First Grade Fast Break
Nowhere is the intensity of Lower School sports teams more apparent than the blood, sweat and tears of the first-grade basketball court.
A frenzy of untied basketball shoes, reversible blue-and-gold uniforms and multicolored sweatbands ravenously swarm the basketball like a pack of wolves – and it’s only the warm up.
The first graders – all on the same Lions basketball team – disperse into layup lines strictly run by head coach Scott Ziegler (the school’s ceramics instructor and father of first grader Logan Ziegler).
And as the two minute warm-up clock dwindles to the last seconds, most of the little Lions wander over to half court to recite the “YMCA Pledge” and – more importantly – to stare down their arch-rivals: the Good Shepherd Cougars.
While most sports fans upon hearing “basketball rivalry” think of the decades long struggle between Blue Devils and Tar Heels or the back-to-back-to-back NBA Finals bouts between Cleveland and Golden State, the tension, competitiveness and pure energy between the Cougars and Lions tops rivalries at both the college and professional levels.
To fuel the rivalry even more, the teams face off with a set of modified rules to keep the game clean. League regulations require both the Lions and Cougars to run strict man-to-man coverage, with each player only allowed to guard the member of the opposite team wearing the same color wristband as him.
And to dial back the effect of defensive juggernauts like the Lions’ very own Timmy Strauss, the referee enforces a unforgiving, uncompromising “no steals” rule until the ball crosses half-court.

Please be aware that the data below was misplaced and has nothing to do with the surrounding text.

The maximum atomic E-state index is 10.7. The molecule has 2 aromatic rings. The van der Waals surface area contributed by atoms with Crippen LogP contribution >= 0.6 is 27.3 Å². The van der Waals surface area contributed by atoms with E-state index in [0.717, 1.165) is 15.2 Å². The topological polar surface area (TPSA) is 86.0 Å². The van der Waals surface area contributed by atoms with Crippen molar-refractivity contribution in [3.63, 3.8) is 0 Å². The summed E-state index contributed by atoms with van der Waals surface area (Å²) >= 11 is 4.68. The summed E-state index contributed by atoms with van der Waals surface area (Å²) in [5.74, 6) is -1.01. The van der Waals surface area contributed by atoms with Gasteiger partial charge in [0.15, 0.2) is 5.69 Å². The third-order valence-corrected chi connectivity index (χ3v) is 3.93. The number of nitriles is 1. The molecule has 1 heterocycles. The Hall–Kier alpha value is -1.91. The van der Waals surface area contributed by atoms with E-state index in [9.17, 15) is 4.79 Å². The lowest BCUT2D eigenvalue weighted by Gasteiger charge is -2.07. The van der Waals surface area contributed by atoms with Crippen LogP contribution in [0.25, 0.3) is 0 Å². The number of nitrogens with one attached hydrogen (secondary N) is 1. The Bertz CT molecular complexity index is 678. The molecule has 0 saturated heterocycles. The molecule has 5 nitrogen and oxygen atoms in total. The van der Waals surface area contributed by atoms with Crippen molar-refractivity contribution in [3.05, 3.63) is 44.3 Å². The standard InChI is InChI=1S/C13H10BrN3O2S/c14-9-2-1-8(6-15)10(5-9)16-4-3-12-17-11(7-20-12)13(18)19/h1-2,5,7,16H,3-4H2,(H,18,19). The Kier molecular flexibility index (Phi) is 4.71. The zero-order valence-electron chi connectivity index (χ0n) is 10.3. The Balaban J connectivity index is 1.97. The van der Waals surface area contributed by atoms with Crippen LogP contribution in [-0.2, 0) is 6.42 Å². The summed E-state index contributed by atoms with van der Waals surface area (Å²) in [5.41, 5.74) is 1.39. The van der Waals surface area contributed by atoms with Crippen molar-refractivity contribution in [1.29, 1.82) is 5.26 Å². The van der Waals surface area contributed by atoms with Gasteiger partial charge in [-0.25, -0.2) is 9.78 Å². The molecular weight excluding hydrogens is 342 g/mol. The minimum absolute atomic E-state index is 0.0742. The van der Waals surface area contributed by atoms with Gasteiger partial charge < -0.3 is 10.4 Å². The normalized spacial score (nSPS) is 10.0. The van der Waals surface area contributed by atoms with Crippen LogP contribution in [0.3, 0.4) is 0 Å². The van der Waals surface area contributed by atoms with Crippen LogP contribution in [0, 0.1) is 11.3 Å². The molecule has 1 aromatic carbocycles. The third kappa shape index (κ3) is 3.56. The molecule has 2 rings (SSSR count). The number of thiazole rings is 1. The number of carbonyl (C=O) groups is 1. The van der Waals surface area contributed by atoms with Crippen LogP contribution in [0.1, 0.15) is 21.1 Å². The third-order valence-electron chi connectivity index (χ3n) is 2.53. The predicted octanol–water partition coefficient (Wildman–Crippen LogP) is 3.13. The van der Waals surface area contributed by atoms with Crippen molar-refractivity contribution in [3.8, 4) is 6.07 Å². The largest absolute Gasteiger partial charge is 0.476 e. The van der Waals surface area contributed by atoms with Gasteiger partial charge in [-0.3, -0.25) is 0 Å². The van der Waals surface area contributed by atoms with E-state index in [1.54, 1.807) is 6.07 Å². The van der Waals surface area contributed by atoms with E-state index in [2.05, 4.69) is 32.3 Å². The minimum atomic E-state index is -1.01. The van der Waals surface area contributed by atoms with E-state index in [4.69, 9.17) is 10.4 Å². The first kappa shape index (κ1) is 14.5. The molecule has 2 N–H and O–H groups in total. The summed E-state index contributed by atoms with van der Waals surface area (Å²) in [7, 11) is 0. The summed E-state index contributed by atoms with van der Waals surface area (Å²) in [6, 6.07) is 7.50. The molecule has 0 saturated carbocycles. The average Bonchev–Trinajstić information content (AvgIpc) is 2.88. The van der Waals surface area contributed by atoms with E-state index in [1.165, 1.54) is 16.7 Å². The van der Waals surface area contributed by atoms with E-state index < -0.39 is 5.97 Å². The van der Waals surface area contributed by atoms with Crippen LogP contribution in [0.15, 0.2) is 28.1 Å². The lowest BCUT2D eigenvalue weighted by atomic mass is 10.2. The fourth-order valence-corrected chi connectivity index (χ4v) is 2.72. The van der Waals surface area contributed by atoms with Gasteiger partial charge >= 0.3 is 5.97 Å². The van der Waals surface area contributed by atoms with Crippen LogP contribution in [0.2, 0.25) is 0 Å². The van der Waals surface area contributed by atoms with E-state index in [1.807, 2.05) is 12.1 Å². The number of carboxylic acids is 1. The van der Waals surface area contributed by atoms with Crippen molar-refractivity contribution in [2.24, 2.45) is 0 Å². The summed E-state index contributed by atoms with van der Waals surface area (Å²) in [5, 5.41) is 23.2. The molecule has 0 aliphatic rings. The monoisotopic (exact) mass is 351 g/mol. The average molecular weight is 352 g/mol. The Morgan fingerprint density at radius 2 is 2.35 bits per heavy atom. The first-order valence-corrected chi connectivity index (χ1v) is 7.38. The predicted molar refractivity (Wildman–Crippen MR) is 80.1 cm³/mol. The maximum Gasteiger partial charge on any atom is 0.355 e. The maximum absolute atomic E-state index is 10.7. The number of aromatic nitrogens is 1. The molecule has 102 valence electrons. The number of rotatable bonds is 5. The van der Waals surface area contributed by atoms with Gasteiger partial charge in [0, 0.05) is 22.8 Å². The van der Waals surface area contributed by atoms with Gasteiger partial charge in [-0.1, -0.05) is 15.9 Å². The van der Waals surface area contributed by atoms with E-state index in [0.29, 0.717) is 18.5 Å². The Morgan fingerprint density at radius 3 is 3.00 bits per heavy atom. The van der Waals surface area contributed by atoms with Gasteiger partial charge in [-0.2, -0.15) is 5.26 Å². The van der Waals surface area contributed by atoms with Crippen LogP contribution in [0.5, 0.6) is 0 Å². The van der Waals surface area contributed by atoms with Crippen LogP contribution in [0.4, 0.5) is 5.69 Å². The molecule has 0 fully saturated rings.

The game got off to a slow start, looking after the first five minutes as though it might end as another low-scoring thriller, typical of the YMCA first grade basketball league.
But just into the sixth minute of the game, after grabbing a rebound just inside the three-point line, Logan Ziegler sprinted down the court and scored a layup for the first basket of the game.
For the rest of the first half, the Lions went off, scoring a dozen more points before the horn went off at the end of the second quarter.
“Our offense was remarkable,” Scott Ziegler said. “Better than ever.”
On top of that, the Lions played stellar man-to-man defense throughout the entire first half, holding their opponents to only three points at the half.
The Lions started off the second half with a bang, too, as forward Jake Wilkinson opened up the third quarter with an early basket from inside the paint. He, just like his coach, believes the key to winning the game was their offense.
“I think we won that game because we scored more points than the other team in both halves,” Wilkinson said.
Wilkinson would end up finishing the game with a double-double, totaling 14 points and 11 rebounds. The performance mirrors the rest of the team’s defensive effectiveness, a trend he hopes to continue as their season nears its close.
“I think the best thing that happened the most on defense,” Strauss said, “was how we stuck to our men and dodged enough balls so that our team could score the most points.”
Wilkinson, Strauss and Ziegler all agree that winning that heated 36-minute rivalry match, which ended with a score of 24-8, was “awesome.”